“Is this where you take all the women you accost on the street?”

He frowned. “I really must protest, Miss Lindstrom. I believe it was you doin’ the accostin’ this mornin’.” Colin peeled off his overcoat and draped it on the stool next to his. “The day is warmin’.”

“That’s an interesting t-shirt you’ve got there. “Stage crew”? Are you a roadie?”

“Some days I’d like to be, but no.”

“Good, because it’s no existence. Those rockers have a seriously diminished life expectancy.”

“And what makes you say that?”

“All the drugs, late hours, booze, women. You name it. There’s every vice offered and undertaken, I’m sure. Best case scenario, you’d be deaf by the time you’re fifty with all those loud amps blaring in your ears.”

“Come on, Jenna. Don’t sugar coat it. How do you really feel about rockers?”, Colin mouth hiked up at the corner in a display of wry amusement.

“Seriously, what’s with the shirt?”

“I’ve a mate workin’ for a band. Think we must ‘uv switched shirts in the laundry.”

She gave him an incredulous look. “Okay. Don’t tell me. What do you do, then?”

“As little as possible, most days of the week.” He cleared his throat. “Enough wonderings about me. Tell me what a beautiful American girl is doin’ out strolling down Kensington High Street before eight in the mornin’.”

“I’ve a concert to attend this evening. The benefit.”

“Ahh. I’d planned on goin’, as well.”

The short swarthy waiter behind the counter interrupted. “Whata can I get for you, bella lady?”

“Would you fancy a teacake or perhaps a scone with your mash, my dear?” Colin queried.

“Anything you suggest”, Jenna answered, trying to sound capable.

Colin looked at the quizzical expression on her face.“You really are new at this, aren’t you? Why don’t you have a look and point at what you’d fancy.” He stood, so she could see the contents of the glass enclosure.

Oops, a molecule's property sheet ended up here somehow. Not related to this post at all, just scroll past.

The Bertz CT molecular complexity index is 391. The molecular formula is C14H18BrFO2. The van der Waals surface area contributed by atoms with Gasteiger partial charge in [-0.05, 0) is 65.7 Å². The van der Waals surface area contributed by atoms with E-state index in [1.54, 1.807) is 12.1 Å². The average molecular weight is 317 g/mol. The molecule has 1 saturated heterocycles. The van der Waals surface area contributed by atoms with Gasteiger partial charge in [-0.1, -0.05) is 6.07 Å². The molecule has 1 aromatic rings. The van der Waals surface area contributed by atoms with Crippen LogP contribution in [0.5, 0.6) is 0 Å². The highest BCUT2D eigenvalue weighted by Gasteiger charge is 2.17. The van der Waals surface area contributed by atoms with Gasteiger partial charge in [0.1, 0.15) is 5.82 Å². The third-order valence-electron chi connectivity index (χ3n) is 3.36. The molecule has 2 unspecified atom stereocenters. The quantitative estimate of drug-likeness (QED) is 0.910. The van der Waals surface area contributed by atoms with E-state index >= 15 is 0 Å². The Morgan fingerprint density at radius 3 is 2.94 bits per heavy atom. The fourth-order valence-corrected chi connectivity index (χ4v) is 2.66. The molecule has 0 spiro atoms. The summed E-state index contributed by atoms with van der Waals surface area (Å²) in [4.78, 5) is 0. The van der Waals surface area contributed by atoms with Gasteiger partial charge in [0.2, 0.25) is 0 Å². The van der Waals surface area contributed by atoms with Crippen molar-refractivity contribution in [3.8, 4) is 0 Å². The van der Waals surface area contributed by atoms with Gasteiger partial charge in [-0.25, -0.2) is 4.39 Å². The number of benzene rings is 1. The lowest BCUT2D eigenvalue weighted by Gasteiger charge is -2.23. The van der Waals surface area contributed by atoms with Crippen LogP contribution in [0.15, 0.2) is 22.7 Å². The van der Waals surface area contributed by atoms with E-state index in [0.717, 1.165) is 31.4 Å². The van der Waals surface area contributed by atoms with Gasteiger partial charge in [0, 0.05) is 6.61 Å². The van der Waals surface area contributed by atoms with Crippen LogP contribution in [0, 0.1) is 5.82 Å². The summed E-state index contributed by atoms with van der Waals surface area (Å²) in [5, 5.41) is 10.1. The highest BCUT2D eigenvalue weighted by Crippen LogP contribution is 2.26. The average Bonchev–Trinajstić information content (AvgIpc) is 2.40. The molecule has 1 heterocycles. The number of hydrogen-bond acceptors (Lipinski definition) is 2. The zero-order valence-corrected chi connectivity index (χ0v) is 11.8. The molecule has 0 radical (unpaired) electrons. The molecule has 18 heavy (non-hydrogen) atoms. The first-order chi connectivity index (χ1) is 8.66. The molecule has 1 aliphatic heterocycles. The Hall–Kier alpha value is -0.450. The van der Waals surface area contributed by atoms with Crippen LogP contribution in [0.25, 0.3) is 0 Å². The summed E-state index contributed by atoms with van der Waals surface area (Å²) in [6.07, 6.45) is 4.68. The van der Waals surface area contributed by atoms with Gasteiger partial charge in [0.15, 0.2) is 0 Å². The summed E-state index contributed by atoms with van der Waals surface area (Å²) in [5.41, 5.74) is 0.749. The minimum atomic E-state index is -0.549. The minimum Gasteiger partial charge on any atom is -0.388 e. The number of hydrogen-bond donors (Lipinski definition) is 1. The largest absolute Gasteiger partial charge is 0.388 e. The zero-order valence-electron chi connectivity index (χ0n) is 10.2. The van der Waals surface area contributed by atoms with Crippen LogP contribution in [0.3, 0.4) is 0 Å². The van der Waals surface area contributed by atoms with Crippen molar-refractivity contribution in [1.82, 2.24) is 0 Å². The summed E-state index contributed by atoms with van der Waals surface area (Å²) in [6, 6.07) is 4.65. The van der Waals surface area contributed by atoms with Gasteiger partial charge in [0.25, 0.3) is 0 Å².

Jenna rose from her stool and bent over the glass. “Hhmm. They all look wonderful. Which is the teacake?”

“The one just there.” He pointed toward the row of round currant-filled muffins.

“Oh. It looks like a biscuit with raisins,” she commented in relieved familiarity. “Yes. That would be great.”

The waiter lifted the teacake with metal tongs and placed it on a small white plate. “And you, sir?” he asked Colin.

“Nothin’ for me. I never eat this early on a set day.” A strange twinge of a wince crossed his face. “Only weekends,” he added quickly.. “I think you’ll enjoy the teacake.”

The waiter placed the plate in front of Jenna at the counter. “Anything else for you?”

“P G Tips or Typhoo, either you’ve got.”, Colin ordered.

Jenna looked at him in mild annoyance. “I’m sorry, Colin, but I’m afraid you’ll have to start speaking English or translate for me.”

He raised one brow. “I’ve been speaking English all along. It’s you who have only an American
frame of reference, my dear. I’m not playing James Bond on you, just ordering tea, by brand name.”

“Okay.” She shrugged, feeling like a complete idiot and returned to her stool.

Colin added, “If I was with you in an American coffee shop, I’m certain you could play the same game with me.” He gave her a wink. “Now where were we? Yes, you were about to tell me what you’re doing here in London, other than attending the AID’s benefit tonight.”

“I’m actually going through a little career change, looking into the possibilities on this side of the Atlantic.”

“So you’re from the east coast of the States?”

“No, west coast.”

“California, then?”

“Yes. Los Angeles. Santa Monica, actually.”

“Really? I’ve a friend that was just there. In fact he’s flyin’ in for the concert, as well. Perhaps I can ring
him. I’m sure he’d love to meet you. Maybe show you the hall, say during the loud bits when those rockers are performin’?”

“And why might you not be wanting to show me the hall?” she teased.

“Well, I’ve not got the backstage pass that he does. He’s in the business and can give you a proper tour.”

“We’ll see,” Jenna said tentatively.